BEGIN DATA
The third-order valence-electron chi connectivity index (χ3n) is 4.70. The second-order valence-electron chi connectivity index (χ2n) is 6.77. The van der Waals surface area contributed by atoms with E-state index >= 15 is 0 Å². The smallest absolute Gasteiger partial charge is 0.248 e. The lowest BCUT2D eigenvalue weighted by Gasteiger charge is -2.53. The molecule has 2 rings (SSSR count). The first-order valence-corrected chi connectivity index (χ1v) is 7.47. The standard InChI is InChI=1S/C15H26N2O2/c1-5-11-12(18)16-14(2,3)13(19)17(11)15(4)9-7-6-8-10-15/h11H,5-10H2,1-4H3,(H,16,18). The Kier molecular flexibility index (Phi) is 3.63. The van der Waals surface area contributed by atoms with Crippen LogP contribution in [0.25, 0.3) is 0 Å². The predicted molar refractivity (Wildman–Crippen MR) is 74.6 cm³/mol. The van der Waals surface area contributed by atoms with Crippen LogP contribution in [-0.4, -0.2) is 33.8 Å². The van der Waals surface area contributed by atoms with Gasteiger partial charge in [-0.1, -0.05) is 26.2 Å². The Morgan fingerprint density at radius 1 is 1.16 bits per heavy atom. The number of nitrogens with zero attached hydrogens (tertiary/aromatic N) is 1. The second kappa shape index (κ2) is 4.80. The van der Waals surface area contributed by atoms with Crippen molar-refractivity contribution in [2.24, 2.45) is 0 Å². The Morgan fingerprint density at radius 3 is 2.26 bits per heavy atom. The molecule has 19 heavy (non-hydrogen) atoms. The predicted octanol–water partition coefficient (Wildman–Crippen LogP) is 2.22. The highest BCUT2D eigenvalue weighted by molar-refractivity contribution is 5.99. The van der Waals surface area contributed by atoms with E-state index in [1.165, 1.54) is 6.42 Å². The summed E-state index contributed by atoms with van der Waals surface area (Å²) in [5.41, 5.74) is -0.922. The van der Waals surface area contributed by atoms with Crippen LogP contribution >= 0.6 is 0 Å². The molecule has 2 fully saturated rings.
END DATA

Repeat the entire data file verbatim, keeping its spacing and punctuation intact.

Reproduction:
The third-order valence-electron chi connectivity index (χ3n) is 4.70. The second-order valence-electron chi connectivity index (χ2n) is 6.77. The van der Waals surface area contributed by atoms with E-state index >= 15 is 0 Å². The smallest absolute Gasteiger partial charge is 0.248 e. The lowest BCUT2D eigenvalue weighted by Gasteiger charge is -2.53. The molecule has 2 rings (SSSR count). The first-order valence-corrected chi connectivity index (χ1v) is 7.47. The standard InChI is InChI=1S/C15H26N2O2/c1-5-11-12(18)16-14(2,3)13(19)17(11)15(4)9-7-6-8-10-15/h11H,5-10H2,1-4H3,(H,16,18). The Kier molecular flexibility index (Phi) is 3.63. The van der Waals surface area contributed by atoms with Crippen LogP contribution in [0.25, 0.3) is 0 Å². The predicted molar refractivity (Wildman–Crippen MR) is 74.6 cm³/mol. The van der Waals surface area contributed by atoms with Crippen LogP contribution in [-0.4, -0.2) is 33.8 Å². The van der Waals surface area contributed by atoms with Gasteiger partial charge in [-0.1, -0.05) is 26.2 Å². The Morgan fingerprint density at radius 1 is 1.16 bits per heavy atom. The number of nitrogens with zero attached hydrogens (tertiary/aromatic N) is 1. The second kappa shape index (κ2) is 4.80. The van der Waals surface area contributed by atoms with Crippen molar-refractivity contribution in [2.24, 2.45) is 0 Å². The Morgan fingerprint density at radius 3 is 2.26 bits per heavy atom. The molecule has 19 heavy (non-hydrogen) atoms. The predicted octanol–water partition coefficient (Wildman–Crippen LogP) is 2.22. The highest BCUT2D eigenvalue weighted by molar-refractivity contribution is 5.99. The van der Waals surface area contributed by atoms with E-state index in [1.165, 1.54) is 6.42 Å². The summed E-state index contributed by atoms with van der Waals surface area (Å²) in [5.41, 5.74) is -0.922. The van der Waals surface area contributed by atoms with Crippen LogP contribution >= 0.6 is 0 Å². The molecule has 2 fully saturated rings.